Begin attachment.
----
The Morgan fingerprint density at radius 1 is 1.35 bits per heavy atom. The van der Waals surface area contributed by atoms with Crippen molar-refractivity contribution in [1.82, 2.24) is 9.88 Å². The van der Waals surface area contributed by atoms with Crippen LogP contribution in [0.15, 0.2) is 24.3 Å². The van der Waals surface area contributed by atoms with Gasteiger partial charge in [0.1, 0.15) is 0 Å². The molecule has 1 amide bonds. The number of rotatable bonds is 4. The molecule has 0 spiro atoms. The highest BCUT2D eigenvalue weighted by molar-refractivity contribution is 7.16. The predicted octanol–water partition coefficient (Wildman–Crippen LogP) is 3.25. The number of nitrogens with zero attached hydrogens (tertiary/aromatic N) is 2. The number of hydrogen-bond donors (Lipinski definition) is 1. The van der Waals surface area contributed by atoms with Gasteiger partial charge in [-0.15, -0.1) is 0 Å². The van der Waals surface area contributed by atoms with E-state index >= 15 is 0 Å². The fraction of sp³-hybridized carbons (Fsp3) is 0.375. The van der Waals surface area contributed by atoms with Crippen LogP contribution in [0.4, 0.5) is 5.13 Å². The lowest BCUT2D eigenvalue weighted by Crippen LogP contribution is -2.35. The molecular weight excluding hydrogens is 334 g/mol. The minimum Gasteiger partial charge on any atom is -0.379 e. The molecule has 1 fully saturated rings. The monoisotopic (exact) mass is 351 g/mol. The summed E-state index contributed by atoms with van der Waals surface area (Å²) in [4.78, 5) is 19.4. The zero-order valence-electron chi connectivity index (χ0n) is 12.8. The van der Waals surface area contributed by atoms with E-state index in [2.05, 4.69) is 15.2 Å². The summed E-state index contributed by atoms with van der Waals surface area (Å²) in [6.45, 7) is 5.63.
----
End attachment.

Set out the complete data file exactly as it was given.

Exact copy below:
The Morgan fingerprint density at radius 1 is 1.35 bits per heavy atom. The van der Waals surface area contributed by atoms with Crippen molar-refractivity contribution in [1.82, 2.24) is 9.88 Å². The van der Waals surface area contributed by atoms with Crippen LogP contribution in [0.15, 0.2) is 24.3 Å². The van der Waals surface area contributed by atoms with Gasteiger partial charge in [0.1, 0.15) is 0 Å². The molecule has 1 amide bonds. The number of rotatable bonds is 4. The molecule has 0 spiro atoms. The highest BCUT2D eigenvalue weighted by molar-refractivity contribution is 7.16. The predicted octanol–water partition coefficient (Wildman–Crippen LogP) is 3.25. The number of nitrogens with zero attached hydrogens (tertiary/aromatic N) is 2. The number of hydrogen-bond donors (Lipinski definition) is 1. The van der Waals surface area contributed by atoms with Gasteiger partial charge in [-0.15, -0.1) is 0 Å². The van der Waals surface area contributed by atoms with E-state index >= 15 is 0 Å². The fraction of sp³-hybridized carbons (Fsp3) is 0.375. The van der Waals surface area contributed by atoms with Crippen LogP contribution in [0.4, 0.5) is 5.13 Å². The lowest BCUT2D eigenvalue weighted by Crippen LogP contribution is -2.35. The molecular weight excluding hydrogens is 334 g/mol. The minimum Gasteiger partial charge on any atom is -0.379 e. The molecule has 1 fully saturated rings. The monoisotopic (exact) mass is 351 g/mol. The summed E-state index contributed by atoms with van der Waals surface area (Å²) in [4.78, 5) is 19.4. The zero-order valence-electron chi connectivity index (χ0n) is 12.8. The van der Waals surface area contributed by atoms with E-state index in [2.05, 4.69) is 15.2 Å². The summed E-state index contributed by atoms with van der Waals surface area (Å²) in [6.45, 7) is 5.63.